Microsoft’s chances of completing its $70 billion acquisition of Activision Blizzard look a little slimmer this week. Citing three sources familiar with the matter, Politico reports that the US Federal Trade Commission (FTC) is “likely” to try to block the deal with an antitrust argument.
The news comes as the deal faces tough scrutiny from UK and European Union regulators as well. Governments around the world are keen to rein in the power of big tech companies, and Microsoft’s gaming power move presents them with a big target. FTC chair Lina Khan has been outspoken in her opposition to potential tech monopolies.
Politico’s sources say the decision has not yet been made, but that “the FTC staff reviewing the deal are skeptical of the companies’ arguments.”
Meanwhile, the war of words between Sony and Microsoft over the deal took an absurd turn Wednesday when the UK regulator, the Competition and Markets Authority, released clashing statements the two companies had made to its investigators in October. Sony is pleading with regulators to block the deal, saying Microsoft controlling Activision Blizzard, and particularly the Call of Duty franchise, will kill off competition in the games market.
Both companies were put in the unusual position of being motivated to argue that their opponents are much more successful than they are, and bent over backwards to present themselves as the scrappy underdog.
“The suggestion that the incumbent market leader, Sony, with clear and enduring market power, could be foreclosed by the smallest of the three console competitors, Xbox, as a result of losing access to one title, is not credible,” Microsoft protested. (It has also strenuously denied that it would do such a thing in the first place; Microsoft gaming chief Phil Spencer said Call of Duty would remain on PlayStation “as long as there’s a PlayStation out there to ship to,” while the company told the New York Times it had offered Sony a further 10 years of Call of Duty games.)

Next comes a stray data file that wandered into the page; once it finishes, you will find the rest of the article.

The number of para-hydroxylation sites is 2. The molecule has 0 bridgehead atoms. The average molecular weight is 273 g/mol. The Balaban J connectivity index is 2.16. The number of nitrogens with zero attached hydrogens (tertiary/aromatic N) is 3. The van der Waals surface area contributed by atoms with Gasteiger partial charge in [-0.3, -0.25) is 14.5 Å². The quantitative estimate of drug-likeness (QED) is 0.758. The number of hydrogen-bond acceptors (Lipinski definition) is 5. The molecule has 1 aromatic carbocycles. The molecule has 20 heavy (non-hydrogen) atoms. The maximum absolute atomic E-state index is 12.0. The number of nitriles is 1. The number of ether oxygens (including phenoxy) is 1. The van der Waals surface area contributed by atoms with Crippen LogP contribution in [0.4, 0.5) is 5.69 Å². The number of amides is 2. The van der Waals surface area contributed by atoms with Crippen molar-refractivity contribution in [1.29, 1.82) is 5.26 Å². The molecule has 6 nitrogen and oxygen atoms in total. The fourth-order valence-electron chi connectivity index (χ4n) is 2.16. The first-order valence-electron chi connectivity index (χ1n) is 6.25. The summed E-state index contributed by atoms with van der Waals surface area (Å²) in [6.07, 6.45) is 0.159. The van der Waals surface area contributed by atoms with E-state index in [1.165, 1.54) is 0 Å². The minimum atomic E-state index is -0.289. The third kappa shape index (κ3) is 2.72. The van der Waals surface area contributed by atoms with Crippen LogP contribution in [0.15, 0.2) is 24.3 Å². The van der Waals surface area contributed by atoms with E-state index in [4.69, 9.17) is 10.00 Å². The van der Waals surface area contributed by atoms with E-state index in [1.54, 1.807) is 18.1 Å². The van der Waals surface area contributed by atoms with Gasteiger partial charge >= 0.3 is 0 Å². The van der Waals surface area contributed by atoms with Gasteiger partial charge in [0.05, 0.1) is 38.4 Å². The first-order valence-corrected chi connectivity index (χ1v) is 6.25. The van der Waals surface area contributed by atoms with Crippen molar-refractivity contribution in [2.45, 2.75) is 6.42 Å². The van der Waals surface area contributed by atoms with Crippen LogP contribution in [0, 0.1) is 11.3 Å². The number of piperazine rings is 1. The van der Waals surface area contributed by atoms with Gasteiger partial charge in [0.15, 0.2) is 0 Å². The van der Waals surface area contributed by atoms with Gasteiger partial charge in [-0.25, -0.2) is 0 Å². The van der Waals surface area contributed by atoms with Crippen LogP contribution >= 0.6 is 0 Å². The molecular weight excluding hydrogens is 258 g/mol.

Microsoft also generously claimed that its own exclusive games were rubbish compared to Sony’s. “Sony has more exclusive games than Microsoft, many of which are better quality,” it said, citing “iconic first-party franchises” such as God of War and Uncharted. PlayStation had “nearly fives times as many” exclusive titles as Xbox.
Sony’s answer was to trash-talk its own subscription service. “Game Pass leads PlayStation Plus significantly,” it moaned. “Microsoft already has a substantial lead in multi-game subscription services. Game Pass has 29 million subscribers to Xbox Game Pass console and Xbox Game Pass Ultimate, and is expected to grow substantially in the future. The multi-game subscription tiers of PlayStation Plus considerably lag,” it humbly added.
Sony also took pot shots at EA’s Battlefield series in passing, as it was arguing that Call of Duty is too popular in its field to compete with, should Microsoft make it exclusive. “Even assuming that SIE had the ability and resources to develop a similarly successful franchise to Call of Duty,” Sony said, “it would take many, many years and billions of dollars to create a challenger to Call of Duty – and the example of EA’s Battlefield shows that any such efforts would be more than likely be unsuccessful.” Shots fired!
Microsoft is aiming to complete its acquisition of Activision Blizzard at some point before the middle of 2023.